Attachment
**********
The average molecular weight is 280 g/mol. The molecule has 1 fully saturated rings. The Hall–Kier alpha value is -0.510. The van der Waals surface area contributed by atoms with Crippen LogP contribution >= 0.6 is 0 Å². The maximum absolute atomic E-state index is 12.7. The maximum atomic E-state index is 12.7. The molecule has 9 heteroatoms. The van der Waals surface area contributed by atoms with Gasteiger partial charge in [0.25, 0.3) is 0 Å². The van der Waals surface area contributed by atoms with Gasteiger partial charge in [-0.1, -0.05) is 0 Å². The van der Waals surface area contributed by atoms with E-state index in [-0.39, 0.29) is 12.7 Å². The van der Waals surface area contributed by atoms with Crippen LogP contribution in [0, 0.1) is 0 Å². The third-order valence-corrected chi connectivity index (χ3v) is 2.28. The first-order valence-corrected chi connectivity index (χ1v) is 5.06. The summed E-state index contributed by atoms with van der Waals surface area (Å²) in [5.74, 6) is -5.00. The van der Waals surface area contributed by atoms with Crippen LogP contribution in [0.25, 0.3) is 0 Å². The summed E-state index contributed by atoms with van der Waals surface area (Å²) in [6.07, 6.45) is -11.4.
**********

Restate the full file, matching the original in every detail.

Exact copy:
The average molecular weight is 280 g/mol. The molecule has 1 fully saturated rings. The Hall–Kier alpha value is -0.510. The van der Waals surface area contributed by atoms with Crippen LogP contribution >= 0.6 is 0 Å². The maximum absolute atomic E-state index is 12.7. The maximum atomic E-state index is 12.7. The molecule has 9 heteroatoms. The van der Waals surface area contributed by atoms with Gasteiger partial charge in [0.25, 0.3) is 0 Å². The van der Waals surface area contributed by atoms with Gasteiger partial charge in [-0.1, -0.05) is 0 Å². The van der Waals surface area contributed by atoms with E-state index in [-0.39, 0.29) is 12.7 Å². The van der Waals surface area contributed by atoms with Crippen LogP contribution in [0, 0.1) is 0 Å². The third-order valence-corrected chi connectivity index (χ3v) is 2.28. The first-order valence-corrected chi connectivity index (χ1v) is 5.06. The summed E-state index contributed by atoms with van der Waals surface area (Å²) in [5.74, 6) is -5.00. The van der Waals surface area contributed by atoms with Crippen LogP contribution in [0.25, 0.3) is 0 Å². The summed E-state index contributed by atoms with van der Waals surface area (Å²) in [6.07, 6.45) is -11.4.